Maintenance reduced in order to reflect changed circumstances

The amount a man must pay to his former spouse and their two children was reduced to €3,000 a month because of a reduction in…

The amount a man must pay to his former spouse and their two children was reduced to €3,000 a month because of a reduction in his income

H -v- D

Neutral Citation (2011) IEHC 233

High Court


Judgment was delivered on June 7th, 2011, by Ms Justice Mary Irvine.


The levels of maintenance payable by a man to his former wife and their two children were reduced to the amount of €3,000 a month set in 2005 because of a reduction in his income. The payments had increased since 2005 in line with the consumer price index. The man was ordered to supply his wife with documentary evidence of his income on an annual basis.


The couple were married in 1998 and had twin daughters who were 10 years old when the application was made. The marriage broke down when the children were infants, and the couple obtained a divorce in December 2005.

Under its terms, the applicant husband paid €3,000 a month, €1,000 for each child and €1,000 for the respondent wife. In November 2010, it was altered so that three-quarters went for the children and one quarter for the wife. The sum was adjusted in line with the consumer price index.

The husband was seeking to have the level of maintenance reduced on the basis that his income had been reduced from €90,000 net a year, and by the imposition of Government levies.

The overall effect left him with a net income of €86,000 for 2009 and €73,000 for 2010, allowing for a tax-avoidance payment of €17,000. His take-home pay slip showed a monthly income of €5,221.45, which would amount to €62,650 this year, and he also expected to receive a bonus of between €5,000 and €10,000.

Ms Justice Irvine calculated the bonus would be €7,500 after tax, pointing out that the bonuses were €22,980 in 2009 and €18,494 in 2008, although there had been none in 2010.

She also said his net income was less than any of the last seven months in 2009. Therefore she would proceed on the basis that his income for the year would be €70,157, plus the bonus. She also pointed out he had €58,000 in the bank, which he could dip into until his bonus was paid.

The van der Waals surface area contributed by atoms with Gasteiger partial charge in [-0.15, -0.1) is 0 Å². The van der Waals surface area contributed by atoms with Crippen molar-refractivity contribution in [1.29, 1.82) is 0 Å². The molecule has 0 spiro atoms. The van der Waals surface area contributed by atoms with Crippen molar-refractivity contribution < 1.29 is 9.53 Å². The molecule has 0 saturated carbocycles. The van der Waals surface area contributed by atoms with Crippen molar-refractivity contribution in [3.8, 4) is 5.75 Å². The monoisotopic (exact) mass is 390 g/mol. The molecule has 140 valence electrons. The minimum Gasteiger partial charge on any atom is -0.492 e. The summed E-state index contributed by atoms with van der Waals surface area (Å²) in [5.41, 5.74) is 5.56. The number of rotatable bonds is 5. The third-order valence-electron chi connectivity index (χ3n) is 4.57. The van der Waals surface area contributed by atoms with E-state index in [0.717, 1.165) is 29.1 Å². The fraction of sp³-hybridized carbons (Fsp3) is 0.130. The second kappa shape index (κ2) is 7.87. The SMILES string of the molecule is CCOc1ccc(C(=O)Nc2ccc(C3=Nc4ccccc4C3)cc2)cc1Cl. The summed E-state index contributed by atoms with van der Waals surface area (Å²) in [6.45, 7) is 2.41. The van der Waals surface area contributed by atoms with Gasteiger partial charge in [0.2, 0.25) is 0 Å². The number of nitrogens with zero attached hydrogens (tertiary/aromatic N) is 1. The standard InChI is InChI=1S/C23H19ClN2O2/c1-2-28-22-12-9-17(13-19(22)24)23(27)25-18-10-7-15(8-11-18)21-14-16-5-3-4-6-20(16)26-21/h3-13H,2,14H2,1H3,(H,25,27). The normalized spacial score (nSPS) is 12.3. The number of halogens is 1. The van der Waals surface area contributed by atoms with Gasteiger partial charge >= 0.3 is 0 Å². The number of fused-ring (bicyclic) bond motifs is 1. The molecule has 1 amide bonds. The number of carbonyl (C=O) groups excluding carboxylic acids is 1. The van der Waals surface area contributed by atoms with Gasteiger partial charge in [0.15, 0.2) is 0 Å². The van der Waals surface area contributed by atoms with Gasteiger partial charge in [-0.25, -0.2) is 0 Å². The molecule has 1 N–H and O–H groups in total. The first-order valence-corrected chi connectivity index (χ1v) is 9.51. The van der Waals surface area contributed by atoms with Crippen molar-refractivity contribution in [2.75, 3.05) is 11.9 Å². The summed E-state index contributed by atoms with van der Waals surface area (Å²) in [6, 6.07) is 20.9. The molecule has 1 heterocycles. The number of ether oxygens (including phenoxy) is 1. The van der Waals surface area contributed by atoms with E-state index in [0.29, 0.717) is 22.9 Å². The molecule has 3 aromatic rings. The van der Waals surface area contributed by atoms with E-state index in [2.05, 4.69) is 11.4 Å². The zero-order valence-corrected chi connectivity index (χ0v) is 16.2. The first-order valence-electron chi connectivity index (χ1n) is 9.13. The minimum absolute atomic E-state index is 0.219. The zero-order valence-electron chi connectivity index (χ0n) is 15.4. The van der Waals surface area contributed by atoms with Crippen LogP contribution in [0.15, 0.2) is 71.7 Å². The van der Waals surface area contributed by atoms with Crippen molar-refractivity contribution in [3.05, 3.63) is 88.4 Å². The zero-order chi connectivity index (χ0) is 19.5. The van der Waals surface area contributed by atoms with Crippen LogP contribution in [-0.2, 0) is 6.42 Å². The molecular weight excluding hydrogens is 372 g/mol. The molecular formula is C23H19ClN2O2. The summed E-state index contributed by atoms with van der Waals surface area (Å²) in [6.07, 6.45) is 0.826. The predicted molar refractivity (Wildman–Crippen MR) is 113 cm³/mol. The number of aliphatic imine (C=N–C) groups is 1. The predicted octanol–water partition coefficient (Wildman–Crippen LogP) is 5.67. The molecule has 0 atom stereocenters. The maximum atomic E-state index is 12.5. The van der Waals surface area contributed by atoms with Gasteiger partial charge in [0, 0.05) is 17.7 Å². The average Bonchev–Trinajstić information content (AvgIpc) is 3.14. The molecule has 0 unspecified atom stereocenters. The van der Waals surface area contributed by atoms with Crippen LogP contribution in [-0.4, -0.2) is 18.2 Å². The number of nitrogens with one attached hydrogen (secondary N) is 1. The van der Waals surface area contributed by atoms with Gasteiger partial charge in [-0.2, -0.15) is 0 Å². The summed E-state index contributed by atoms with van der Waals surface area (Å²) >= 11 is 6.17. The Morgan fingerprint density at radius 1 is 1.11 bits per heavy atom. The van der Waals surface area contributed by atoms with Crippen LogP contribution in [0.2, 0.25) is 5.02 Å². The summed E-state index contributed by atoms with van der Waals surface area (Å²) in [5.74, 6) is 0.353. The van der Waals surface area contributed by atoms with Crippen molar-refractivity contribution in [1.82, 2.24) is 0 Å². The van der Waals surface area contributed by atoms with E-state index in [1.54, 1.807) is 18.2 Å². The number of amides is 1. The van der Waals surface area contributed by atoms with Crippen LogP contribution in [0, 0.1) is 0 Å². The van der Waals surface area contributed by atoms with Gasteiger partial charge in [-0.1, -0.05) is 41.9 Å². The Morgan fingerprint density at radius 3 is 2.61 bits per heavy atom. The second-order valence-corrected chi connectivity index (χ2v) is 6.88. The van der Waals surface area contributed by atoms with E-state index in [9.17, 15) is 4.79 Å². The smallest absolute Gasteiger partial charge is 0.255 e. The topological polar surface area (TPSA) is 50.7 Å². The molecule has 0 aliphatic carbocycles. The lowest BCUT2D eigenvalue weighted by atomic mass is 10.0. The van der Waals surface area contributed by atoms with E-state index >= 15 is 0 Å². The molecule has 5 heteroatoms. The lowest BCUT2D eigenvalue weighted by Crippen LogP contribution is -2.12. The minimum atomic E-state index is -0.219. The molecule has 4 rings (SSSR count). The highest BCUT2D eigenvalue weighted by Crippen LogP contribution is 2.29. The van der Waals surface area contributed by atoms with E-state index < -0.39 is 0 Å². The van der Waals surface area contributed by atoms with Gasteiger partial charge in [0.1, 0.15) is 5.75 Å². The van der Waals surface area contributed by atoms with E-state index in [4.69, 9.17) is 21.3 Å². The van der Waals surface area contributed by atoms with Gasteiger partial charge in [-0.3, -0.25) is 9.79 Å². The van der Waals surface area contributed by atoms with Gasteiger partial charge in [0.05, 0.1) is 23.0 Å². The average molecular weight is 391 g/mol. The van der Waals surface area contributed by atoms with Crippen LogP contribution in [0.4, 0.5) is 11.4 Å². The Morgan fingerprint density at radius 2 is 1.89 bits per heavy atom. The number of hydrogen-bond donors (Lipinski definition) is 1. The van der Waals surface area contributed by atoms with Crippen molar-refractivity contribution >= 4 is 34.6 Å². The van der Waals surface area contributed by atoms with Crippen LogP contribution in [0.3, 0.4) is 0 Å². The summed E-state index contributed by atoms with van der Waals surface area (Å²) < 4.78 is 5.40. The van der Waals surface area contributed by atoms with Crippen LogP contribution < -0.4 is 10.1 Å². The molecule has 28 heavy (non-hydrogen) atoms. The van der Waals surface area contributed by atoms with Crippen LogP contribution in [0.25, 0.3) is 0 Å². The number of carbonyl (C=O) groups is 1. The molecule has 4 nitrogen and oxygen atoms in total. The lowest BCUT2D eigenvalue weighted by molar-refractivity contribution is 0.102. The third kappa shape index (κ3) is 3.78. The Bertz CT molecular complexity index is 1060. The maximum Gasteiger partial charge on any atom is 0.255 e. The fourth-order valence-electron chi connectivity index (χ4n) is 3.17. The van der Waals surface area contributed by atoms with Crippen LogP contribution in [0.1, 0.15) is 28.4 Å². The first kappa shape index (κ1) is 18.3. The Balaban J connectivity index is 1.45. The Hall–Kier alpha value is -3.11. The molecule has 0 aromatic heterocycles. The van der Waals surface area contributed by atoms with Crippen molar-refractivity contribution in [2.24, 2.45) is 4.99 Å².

“Even if it be the case that the court accepts that the applicant’s income may have reduced by 21 per cent since the original order was made, that does not entitle him to an automatic proportionate reduction in his maintenance payments unless he can demonstrate that the maintenance so reduced would be sufficient to meet the reasonable ongoing needs of the respondent and their two children,” Ms Justice Irvine said.

The respondent had no savings and had done all she could to reduce her outgoings. She had had difficulty in paying her mortgage and the applicant was of great assistance to her here. All the facts suggested she was struggling on her present maintenance.

She added it was significant that, as a result of an injunction by the applicant, she was obliged to live in Dublin so that the applicant could play an active role in parenting the children. This meant the wife had to rear her daughters as a single parent in a city where she had no family support whatsoever.

Her parents and siblings all live in Cork, where she would much prefer to live, and if she had been able to do so, she could have been able to work full-time with the support of her family and become financially independent of the applicant. She had difficulty in meeting work commitments when one or other child was sick and she had difficulty finding and paying for childcare during the school holidays.

Ms Justice Irvine said she therefore rejected the suggestion made on behalf of the applicant that the respondent could be working either part time or full time, especially while the children were in primary school. “It is all very well to say she should get help [when a child is sick], but where do you get it when your child has a temperature at 7am and you have to be at work by 9am if you have no partner or family to call upon?”

While the respondent was very well qualified, in the present economic climate it could not be assumed she could walk into a job tomorrow, as she had had practically no work experience for the past 10 years. There was also the problem of childcare.

She also rejected a suggestion from the wife that the applicant should take in a lodger or forego contributing to his pension.

Having considered all the evidence, she said she was satisfied there should be some amelioration in the maintenance payable under the December 2005 court order, notwithstanding that this would impose a degree of hardship on the wife.

She considered the appropriate maintenance was €3,000 a month – €750 for the wife and the balance divided between the children, subject to consumer price index adjustment from June 2012.

She said it was important that the wife could monitor with accuracy the husband’s income over the next few years so she could seek to renegotiate an increased maintenance payment if his salary increased above what formed the basis for the current order.

She therefore made an order that on January 14th each year he furnish his wife with copies of all wage slips for the previous year; a copy of his P60 for the previous year; details of any bonus payments due; details and proof of any payment made by him as a tax-avoidance measure in the previous year and a statement from his employer confirming the information provided.

The full judgment is on

Paul McCarthy BL, instructed by Heather Lennon solicitors, Dublin 2, for the applicant; the respondent represented herself